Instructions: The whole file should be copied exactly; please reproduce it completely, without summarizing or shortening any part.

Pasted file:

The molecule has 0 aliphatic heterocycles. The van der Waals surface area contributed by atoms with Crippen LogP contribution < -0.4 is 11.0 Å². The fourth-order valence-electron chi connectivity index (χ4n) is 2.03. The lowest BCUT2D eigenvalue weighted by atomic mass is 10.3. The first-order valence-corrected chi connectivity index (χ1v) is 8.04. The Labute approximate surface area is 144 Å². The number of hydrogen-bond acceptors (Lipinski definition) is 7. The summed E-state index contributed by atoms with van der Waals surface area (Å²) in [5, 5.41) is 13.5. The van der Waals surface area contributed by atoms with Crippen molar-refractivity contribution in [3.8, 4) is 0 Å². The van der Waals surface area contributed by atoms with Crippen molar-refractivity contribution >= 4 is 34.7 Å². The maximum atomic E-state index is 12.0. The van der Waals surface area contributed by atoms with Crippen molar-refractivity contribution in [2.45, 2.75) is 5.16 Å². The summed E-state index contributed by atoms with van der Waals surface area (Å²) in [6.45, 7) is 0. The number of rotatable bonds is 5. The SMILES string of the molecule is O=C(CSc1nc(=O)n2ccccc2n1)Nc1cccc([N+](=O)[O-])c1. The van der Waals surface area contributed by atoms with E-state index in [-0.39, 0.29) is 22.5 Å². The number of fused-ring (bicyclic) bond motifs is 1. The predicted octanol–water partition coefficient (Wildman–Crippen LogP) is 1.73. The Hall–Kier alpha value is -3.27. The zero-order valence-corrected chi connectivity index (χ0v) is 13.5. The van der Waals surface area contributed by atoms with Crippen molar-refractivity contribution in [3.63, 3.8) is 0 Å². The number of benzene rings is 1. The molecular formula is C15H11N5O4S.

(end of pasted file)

The molecule has 0 aliphatic heterocycles. The van der Waals surface area contributed by atoms with Crippen LogP contribution < -0.4 is 11.0 Å². The fourth-order valence-electron chi connectivity index (χ4n) is 2.03. The lowest BCUT2D eigenvalue weighted by atomic mass is 10.3. The first-order valence-corrected chi connectivity index (χ1v) is 8.04. The Labute approximate surface area is 144 Å². The number of hydrogen-bond acceptors (Lipinski definition) is 7. The summed E-state index contributed by atoms with van der Waals surface area (Å²) in [5, 5.41) is 13.5. The van der Waals surface area contributed by atoms with Crippen molar-refractivity contribution in [3.8, 4) is 0 Å². The van der Waals surface area contributed by atoms with Crippen molar-refractivity contribution >= 4 is 34.7 Å². The maximum atomic E-state index is 12.0. The van der Waals surface area contributed by atoms with Crippen molar-refractivity contribution in [2.45, 2.75) is 5.16 Å². The summed E-state index contributed by atoms with van der Waals surface area (Å²) in [6.45, 7) is 0. The number of rotatable bonds is 5. The SMILES string of the molecule is O=C(CSc1nc(=O)n2ccccc2n1)Nc1cccc([N+](=O)[O-])c1. The van der Waals surface area contributed by atoms with E-state index in [-0.39, 0.29) is 22.5 Å². The number of fused-ring (bicyclic) bond motifs is 1. The predicted octanol–water partition coefficient (Wildman–Crippen LogP) is 1.73. The Hall–Kier alpha value is -3.27. The zero-order valence-corrected chi connectivity index (χ0v) is 13.5. The van der Waals surface area contributed by atoms with Crippen molar-refractivity contribution in [3.63, 3.8) is 0 Å². The number of benzene rings is 1. The molecular formula is C15H11N5O4S.